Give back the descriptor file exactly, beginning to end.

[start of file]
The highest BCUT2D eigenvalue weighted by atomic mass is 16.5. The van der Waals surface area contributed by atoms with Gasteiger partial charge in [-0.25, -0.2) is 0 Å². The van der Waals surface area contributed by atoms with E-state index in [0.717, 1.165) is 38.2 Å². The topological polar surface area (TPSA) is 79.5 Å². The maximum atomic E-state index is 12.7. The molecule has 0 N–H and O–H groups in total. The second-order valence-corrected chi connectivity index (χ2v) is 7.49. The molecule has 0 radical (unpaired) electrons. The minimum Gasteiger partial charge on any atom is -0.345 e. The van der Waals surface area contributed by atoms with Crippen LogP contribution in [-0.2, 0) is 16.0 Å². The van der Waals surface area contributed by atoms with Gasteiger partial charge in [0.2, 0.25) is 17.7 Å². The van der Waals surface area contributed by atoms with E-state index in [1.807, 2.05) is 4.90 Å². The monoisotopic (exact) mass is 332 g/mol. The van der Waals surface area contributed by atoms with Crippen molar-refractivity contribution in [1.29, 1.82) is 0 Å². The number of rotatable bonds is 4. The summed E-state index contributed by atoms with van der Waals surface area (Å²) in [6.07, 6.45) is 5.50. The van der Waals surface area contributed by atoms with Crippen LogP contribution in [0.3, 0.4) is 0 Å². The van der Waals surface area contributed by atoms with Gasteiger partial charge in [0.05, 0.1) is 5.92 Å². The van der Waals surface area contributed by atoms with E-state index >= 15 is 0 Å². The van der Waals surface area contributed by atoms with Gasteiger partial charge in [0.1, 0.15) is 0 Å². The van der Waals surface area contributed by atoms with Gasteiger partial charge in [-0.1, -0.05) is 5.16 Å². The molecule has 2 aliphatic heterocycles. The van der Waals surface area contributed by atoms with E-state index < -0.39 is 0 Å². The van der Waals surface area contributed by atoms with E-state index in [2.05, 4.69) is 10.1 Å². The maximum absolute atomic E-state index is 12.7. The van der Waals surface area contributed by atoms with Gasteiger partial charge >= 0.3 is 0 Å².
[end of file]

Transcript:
The highest BCUT2D eigenvalue weighted by atomic mass is 16.5. The van der Waals surface area contributed by atoms with Gasteiger partial charge in [-0.25, -0.2) is 0 Å². The van der Waals surface area contributed by atoms with E-state index in [0.717, 1.165) is 38.2 Å². The topological polar surface area (TPSA) is 79.5 Å². The maximum atomic E-state index is 12.7. The molecule has 0 N–H and O–H groups in total. The second-order valence-corrected chi connectivity index (χ2v) is 7.49. The molecule has 0 radical (unpaired) electrons. The minimum Gasteiger partial charge on any atom is -0.345 e. The van der Waals surface area contributed by atoms with Crippen LogP contribution in [-0.2, 0) is 16.0 Å². The van der Waals surface area contributed by atoms with Gasteiger partial charge in [0.2, 0.25) is 17.7 Å². The van der Waals surface area contributed by atoms with E-state index in [1.807, 2.05) is 4.90 Å². The monoisotopic (exact) mass is 332 g/mol. The van der Waals surface area contributed by atoms with Crippen molar-refractivity contribution in [1.29, 1.82) is 0 Å². The number of rotatable bonds is 4. The summed E-state index contributed by atoms with van der Waals surface area (Å²) in [6.07, 6.45) is 5.50. The van der Waals surface area contributed by atoms with Crippen LogP contribution in [0.3, 0.4) is 0 Å². The van der Waals surface area contributed by atoms with Gasteiger partial charge in [0.05, 0.1) is 5.92 Å². The van der Waals surface area contributed by atoms with E-state index >= 15 is 0 Å². The van der Waals surface area contributed by atoms with Gasteiger partial charge in [0.1, 0.15) is 0 Å². The van der Waals surface area contributed by atoms with Gasteiger partial charge in [-0.1, -0.05) is 5.16 Å². The molecule has 2 aliphatic heterocycles. The van der Waals surface area contributed by atoms with E-state index < -0.39 is 0 Å². The van der Waals surface area contributed by atoms with E-state index in [2.05, 4.69) is 10.1 Å². The maximum absolute atomic E-state index is 12.7. The van der Waals surface area contributed by atoms with Gasteiger partial charge >= 0.3 is 0 Å².